By Robert E. Fravel, Esq.
Most of us think of a will as simply “a legal document that spells out who gets my property when I die”. And while that is true, a will can also be a tool that determines what happens to your minor children and their finances if both parents die before the children come of age. This is not a topic that is comfortable to think about, but for parents, it is necessary.
- Naming a Guardian
A guardian is the person who will serve in the parental role in the event that you die before your children reach the age of majority. This is not something you want to leave to the courts. The courts will do their due diligence and attempt to make a decision based on the best interests of the child, but it is impossible for a judge to understand the in’s and out’s of your friendships and family relationships, which would likely be the basis for whom you name as a guardian. In order to avoid this risk, use your will to put this decision in writing.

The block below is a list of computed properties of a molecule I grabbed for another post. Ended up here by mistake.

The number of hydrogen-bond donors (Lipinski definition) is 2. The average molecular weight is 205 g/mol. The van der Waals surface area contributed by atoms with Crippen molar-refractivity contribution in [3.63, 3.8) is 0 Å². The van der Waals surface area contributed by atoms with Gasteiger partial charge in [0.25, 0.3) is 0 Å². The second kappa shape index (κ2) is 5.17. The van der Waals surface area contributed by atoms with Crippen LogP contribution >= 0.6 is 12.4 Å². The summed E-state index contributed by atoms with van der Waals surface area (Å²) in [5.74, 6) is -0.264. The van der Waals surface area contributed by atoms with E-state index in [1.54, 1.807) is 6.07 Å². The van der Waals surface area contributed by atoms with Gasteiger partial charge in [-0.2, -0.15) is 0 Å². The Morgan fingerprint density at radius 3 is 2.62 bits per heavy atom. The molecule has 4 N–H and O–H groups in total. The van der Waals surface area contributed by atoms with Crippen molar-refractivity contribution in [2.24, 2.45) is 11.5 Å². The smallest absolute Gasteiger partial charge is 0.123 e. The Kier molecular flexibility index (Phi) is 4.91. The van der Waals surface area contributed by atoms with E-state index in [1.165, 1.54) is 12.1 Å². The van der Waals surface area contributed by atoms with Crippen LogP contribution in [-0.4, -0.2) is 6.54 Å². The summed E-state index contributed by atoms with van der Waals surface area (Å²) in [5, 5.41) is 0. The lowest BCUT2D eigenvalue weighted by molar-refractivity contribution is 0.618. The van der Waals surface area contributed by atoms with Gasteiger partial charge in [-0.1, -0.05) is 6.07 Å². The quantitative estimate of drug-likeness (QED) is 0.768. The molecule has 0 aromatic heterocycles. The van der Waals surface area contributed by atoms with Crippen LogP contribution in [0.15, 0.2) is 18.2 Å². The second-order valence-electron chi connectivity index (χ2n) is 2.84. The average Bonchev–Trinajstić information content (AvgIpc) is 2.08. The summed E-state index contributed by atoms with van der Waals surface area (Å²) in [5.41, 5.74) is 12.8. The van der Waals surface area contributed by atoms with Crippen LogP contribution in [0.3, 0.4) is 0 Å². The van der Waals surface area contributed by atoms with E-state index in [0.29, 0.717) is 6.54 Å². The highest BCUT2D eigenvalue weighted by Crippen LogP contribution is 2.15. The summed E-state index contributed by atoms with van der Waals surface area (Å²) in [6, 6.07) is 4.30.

- Naming someone to handle your child’s inheritance
Children under the age of 18 cannot manage their inheritance money. There must be someone appointed or named in the will to do this on their behalf until they come of age. There are a number of ways to do this, the two most common are:
- You can use your will to set up a testamentary trust, which will then allow you to set the terms on how and when they will receive the money (ex.” My daughter shall receive $20,000.00 when she turns 25, and the remainder when she turns 30”). In this testamentary trust you will name a trustee or trustees to handle and manage the money until the time at which the document directs the funds to be distributed.
- You can name a Custodian under the PA Uniform Transfers to Minors Act. Under this approach, the Custodian cannot turn over the funds until the child turns 21, and in some circumstances, may be allowed to maintain control over the funds until the child turns 25.
If you have minor children and you do not have a will, or you do not have a will that addresses who will provide for your minor children in the event of your death, make an appointment to contact an experienced estate planning attorney in your area.